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The overwhelming majority of our Sixth Form students wish, on completion of their A levels, to take part in undergraduate level study at university, before they graduate after three (or in some cases more) years with a degree in their chosen subject. Students apply through UCAS for admission to a university course. They will apply for up to five university courses and hope to obtain ‘conditional offers’ that require them to gain certain grades, or an A level ‘points total’, as a condition for entry. Some universities also require students to take additional tests, too.
Many of our students will be the first from their families to go to university. Other parents/carers will have experience of the UCAS process, either because they have made applications themselves, or because older daughters/sons have gone through ‘the system.’ The following sets out – in brief - the stages, support and checking mechanisms that are in place for students as they complete their UCAS applications. Full information will be given during a UCAS Information Evening, to which all will be invited at the appropriate time.
Q: What is UCAS?
A: The Universities and Colleges Admissions Service is an organisation that essentially acts as a ‘middle-man’; applicants complete information for UCAS and it is then sent on to the universities the individual has applied to. The universities update UCAS about the status of each application, and UCAS passes this information back to the individual.
Q: How are students introduced to the UCAS process?
A: Students are introduced to: http://www.ucas.ac.uk/students/apply during Life Skills lessons in Key Stage 4 & 5. A vast amount of information is available, ranging from course and university information to a Parent Guide and UCAS TV. After their AS level examinations, Year 12 students are given at least one day off timetable to access our ‘What Next?’ conference. The programme involves dedicated workshops that guide students through the Application process, how to write the all-important Personal Statement and How to choose the ‘right’ university and course. Parents/Carers are informed of this event and invited to the workshops. Students are given time to start to complete their applications and are offered advice and guidance during some of their Life Skills/Enrichment lessons that follow the conference.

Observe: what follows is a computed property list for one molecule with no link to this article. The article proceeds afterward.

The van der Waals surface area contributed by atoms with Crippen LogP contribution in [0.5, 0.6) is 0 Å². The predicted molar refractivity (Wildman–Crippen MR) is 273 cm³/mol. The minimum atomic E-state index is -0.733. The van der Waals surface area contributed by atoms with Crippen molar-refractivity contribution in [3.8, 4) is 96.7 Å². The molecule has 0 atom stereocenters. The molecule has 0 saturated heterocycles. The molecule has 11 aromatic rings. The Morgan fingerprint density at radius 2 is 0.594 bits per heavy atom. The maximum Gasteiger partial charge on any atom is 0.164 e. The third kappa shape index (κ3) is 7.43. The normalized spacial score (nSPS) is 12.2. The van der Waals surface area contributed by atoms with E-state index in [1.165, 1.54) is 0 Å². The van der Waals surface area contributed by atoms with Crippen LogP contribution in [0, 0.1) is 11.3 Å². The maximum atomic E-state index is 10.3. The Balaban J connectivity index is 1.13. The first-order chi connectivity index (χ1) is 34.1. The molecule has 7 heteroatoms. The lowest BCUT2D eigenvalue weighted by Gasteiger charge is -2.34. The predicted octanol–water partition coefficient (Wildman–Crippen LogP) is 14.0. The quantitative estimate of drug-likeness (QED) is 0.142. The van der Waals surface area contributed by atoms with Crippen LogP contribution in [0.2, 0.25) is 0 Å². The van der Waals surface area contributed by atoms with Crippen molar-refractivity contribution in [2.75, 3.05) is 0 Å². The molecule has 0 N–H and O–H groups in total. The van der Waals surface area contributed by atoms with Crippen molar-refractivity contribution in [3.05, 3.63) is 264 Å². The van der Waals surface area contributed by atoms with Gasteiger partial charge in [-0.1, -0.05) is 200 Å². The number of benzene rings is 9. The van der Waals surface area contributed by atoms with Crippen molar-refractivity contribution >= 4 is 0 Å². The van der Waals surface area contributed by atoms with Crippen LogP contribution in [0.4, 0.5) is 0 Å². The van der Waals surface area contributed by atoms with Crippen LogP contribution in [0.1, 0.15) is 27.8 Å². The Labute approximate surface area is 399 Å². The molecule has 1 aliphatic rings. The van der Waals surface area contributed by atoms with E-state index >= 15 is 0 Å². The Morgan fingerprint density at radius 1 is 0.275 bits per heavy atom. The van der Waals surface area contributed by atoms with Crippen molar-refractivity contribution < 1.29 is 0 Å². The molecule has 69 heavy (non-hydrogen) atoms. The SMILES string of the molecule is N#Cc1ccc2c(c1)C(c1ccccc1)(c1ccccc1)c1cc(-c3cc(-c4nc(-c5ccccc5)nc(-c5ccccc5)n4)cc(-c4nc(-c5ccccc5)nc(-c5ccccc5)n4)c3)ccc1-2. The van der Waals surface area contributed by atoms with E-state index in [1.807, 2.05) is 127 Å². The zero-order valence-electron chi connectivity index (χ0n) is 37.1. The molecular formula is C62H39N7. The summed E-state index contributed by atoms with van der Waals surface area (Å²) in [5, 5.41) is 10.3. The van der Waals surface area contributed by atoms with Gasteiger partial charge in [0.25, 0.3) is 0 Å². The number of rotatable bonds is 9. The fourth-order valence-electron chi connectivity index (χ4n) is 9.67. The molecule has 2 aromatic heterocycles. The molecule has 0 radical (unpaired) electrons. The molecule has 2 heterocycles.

Q: What about university finance?
A: An evening event is normally planned to give information about applying for HE loans and grants. There is much anxiety about the repayment of loans and fees; a student entering work after graduation and earning the average salary would expect to pay, per month, about the same amount of money as they would spend on a mobile ‘phone contract. Getting a degree is, for most, a sound investment. For many, it is an essential passport without which access to the profession of their choice will be denied.
Q: What about Open Days?
A: Advice on attending Open Days is given and students are encouraged to visit those universities to which they are considering submitting an application before the end of Year 12 – and, where possible, outside of school time so as to minimise the number of lessons that they miss. Students will not normally be given approval for Open Day-related absence during Year 13.
Q: What about students who need to make an early application through UCAS?
A: Students applying for courses – including those at Oxford or Cambridge - that require an early application are informed of this, as are students who will be required to take other entry exams e.g BMAT, UKCAT. Information is available regarding useful websites and publications. Support is offered.
Q: What happens immediately after the AS results are published in the summer of Year 12?
A: Predicted grades are decided upon and these are included in the reference; they are based on AS level results unless there are extenuating circumstances. Members of staff meet to consider both suggested re-sits and UCAS grade predictions on the first Staff Development Day in September. Where a Subject Leader thinks there is an exceptional circumstance that would justify a UCAS grade prediction being raised above the actual AS grade that has been achieved, then this recommendation will be made to the Headteacher. If a student, or parent/carer is aware of any ‘exceptional circumstance’ that they think would justify such an upward revision, they must write to the Headteacher making these reasons known and ensure that the letter is received by the school no later than 31st August. This will allow the relevant Subject Leader to examine all relevant information before setting the prediction.
Q: What happens once students join Year 13 come September of their final year?
A: Once students return to school for their final year in September they are encouraged to complete their applications. Those applying for Vet Medicine, Medicine, Dentistry, Oxbridge and Conservatoires receive additional support from subject specialist staff. Deadlines for these entries are earlier than the rest of the courses. All students are encouraged to complete their applications as early in the term as possible, but at the very latest by December 15th.